Farm to College: Spotlight on Gill Farms

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I take this soil… I start out in the Spring and it is green, I roll it over and it is brown, I make it green again with a crop. You know, brown to green, brown to green, brown to green, every time I go brown to green, I am supplying something. I do something that only 1% of the people in this country do.  We feed the rest of you.

With over 1500 acres in cultivate, John Gill, of Gill Farms, is certainly feeding us - and his main crop is sweet corn, 16 million lbs a year. Gill’s corn can be found in Canada, Puerto Rico, Spain - and Bard College, via Hyland’s Winter Sun Farms.

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Gill 10

Gill’s system for harvesting and processing sweet corn has been perfected over many years. He purchases his seeds via a variety of avenues; his one stipulation being that it be free from genetic engineering. The corn is picked by a machine and within 90 minutes has been sorted, packed in recycled boxes (6 rows deep by 8 rows wide), and placed in a machine that takes 45 minutes to wash and cool the ears to 38 degrees.Corn has such high levels of starch that the ear can combust if it is not cooled quickly enough. As such, Gill has a large cold room where the boxes can await transport on large trucks. The corn is stacked and then 2000-3000 lbs of ice is sprayed over the top to keep the husk wet and green during transport.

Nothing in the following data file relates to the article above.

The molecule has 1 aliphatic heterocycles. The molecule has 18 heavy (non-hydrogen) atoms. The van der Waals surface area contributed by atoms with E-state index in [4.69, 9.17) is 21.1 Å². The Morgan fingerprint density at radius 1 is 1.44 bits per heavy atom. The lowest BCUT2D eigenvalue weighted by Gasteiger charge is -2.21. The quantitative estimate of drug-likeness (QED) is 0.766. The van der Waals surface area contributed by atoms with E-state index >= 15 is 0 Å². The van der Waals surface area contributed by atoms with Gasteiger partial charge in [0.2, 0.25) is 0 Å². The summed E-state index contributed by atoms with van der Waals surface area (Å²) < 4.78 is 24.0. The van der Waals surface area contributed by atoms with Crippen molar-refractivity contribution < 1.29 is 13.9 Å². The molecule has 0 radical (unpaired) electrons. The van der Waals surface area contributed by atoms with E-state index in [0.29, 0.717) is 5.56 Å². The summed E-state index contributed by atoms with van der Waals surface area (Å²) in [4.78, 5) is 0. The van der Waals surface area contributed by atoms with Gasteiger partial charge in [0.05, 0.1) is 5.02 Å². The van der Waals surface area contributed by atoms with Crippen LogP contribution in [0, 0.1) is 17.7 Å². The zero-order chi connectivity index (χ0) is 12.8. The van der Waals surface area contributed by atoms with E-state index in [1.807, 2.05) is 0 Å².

As I munch on my first ever ear of freshly picked raw sweet corn, Gill shares information about the specific geology of the region.

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The Esopus Creek runs right through the center of the valley and basically this whole valley was a flood plain. It flooded and receded for millions of years – it left us with topsoil. The topsoil is anywhere from 10 to 30 feet deep – throughout the whole valley without any stones. So we are really fortunate. Now the drawback is that in the last 10 years we’ve had some really bad flooding. Consequently, we’ve lost about 30 acres of farmland – that we can never farm again. It has just ripped it so bad, it took all the topsoil away. Other than that – the creek is like heaven and hell at the same time.

From the water, to the topsoil, to the corn, to our bellies.

Cheers to knowing where our food comes from!

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Farm to School is a series that highlights the sourcing of Bard College and The New School. These are written as part of my role as the Food Sustainability Advocate with Chartwells.